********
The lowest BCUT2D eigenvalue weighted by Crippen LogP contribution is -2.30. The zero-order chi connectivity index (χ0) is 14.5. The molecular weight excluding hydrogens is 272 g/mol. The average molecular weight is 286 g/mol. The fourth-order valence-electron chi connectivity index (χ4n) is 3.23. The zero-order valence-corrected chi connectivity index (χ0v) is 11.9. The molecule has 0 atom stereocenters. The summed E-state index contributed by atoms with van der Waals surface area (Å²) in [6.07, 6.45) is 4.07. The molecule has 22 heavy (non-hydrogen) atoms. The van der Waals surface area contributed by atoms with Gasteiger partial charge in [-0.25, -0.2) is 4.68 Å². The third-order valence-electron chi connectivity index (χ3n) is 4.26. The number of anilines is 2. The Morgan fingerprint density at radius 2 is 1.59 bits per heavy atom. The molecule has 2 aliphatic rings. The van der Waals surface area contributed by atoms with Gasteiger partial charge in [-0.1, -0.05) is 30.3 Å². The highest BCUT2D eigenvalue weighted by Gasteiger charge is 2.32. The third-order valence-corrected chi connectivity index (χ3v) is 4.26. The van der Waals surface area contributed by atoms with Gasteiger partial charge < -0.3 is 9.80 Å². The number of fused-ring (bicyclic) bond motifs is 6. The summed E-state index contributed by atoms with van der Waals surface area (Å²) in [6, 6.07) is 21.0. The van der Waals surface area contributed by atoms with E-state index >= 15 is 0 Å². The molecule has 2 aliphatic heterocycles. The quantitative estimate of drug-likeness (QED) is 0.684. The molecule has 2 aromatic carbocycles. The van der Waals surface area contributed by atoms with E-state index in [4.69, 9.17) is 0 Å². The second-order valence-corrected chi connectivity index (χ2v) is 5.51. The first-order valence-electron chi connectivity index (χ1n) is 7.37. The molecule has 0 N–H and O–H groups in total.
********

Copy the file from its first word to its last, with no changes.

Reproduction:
The lowest BCUT2D eigenvalue weighted by Crippen LogP contribution is -2.30. The zero-order chi connectivity index (χ0) is 14.5. The molecular weight excluding hydrogens is 272 g/mol. The average molecular weight is 286 g/mol. The fourth-order valence-electron chi connectivity index (χ4n) is 3.23. The zero-order valence-corrected chi connectivity index (χ0v) is 11.9. The molecule has 0 atom stereocenters. The summed E-state index contributed by atoms with van der Waals surface area (Å²) in [6.07, 6.45) is 4.07. The molecule has 22 heavy (non-hydrogen) atoms. The van der Waals surface area contributed by atoms with Gasteiger partial charge in [-0.25, -0.2) is 4.68 Å². The third-order valence-electron chi connectivity index (χ3n) is 4.26. The number of anilines is 2. The Morgan fingerprint density at radius 2 is 1.59 bits per heavy atom. The molecule has 2 aliphatic rings. The van der Waals surface area contributed by atoms with Gasteiger partial charge in [-0.1, -0.05) is 30.3 Å². The highest BCUT2D eigenvalue weighted by Gasteiger charge is 2.32. The third-order valence-corrected chi connectivity index (χ3v) is 4.26. The van der Waals surface area contributed by atoms with Gasteiger partial charge < -0.3 is 9.80 Å². The number of fused-ring (bicyclic) bond motifs is 6. The summed E-state index contributed by atoms with van der Waals surface area (Å²) in [6, 6.07) is 21.0. The van der Waals surface area contributed by atoms with E-state index >= 15 is 0 Å². The molecule has 2 aliphatic heterocycles. The quantitative estimate of drug-likeness (QED) is 0.684. The molecule has 2 aromatic carbocycles. The van der Waals surface area contributed by atoms with E-state index in [4.69, 9.17) is 0 Å². The second-order valence-corrected chi connectivity index (χ2v) is 5.51. The first-order valence-electron chi connectivity index (χ1n) is 7.37. The molecule has 0 N–H and O–H groups in total.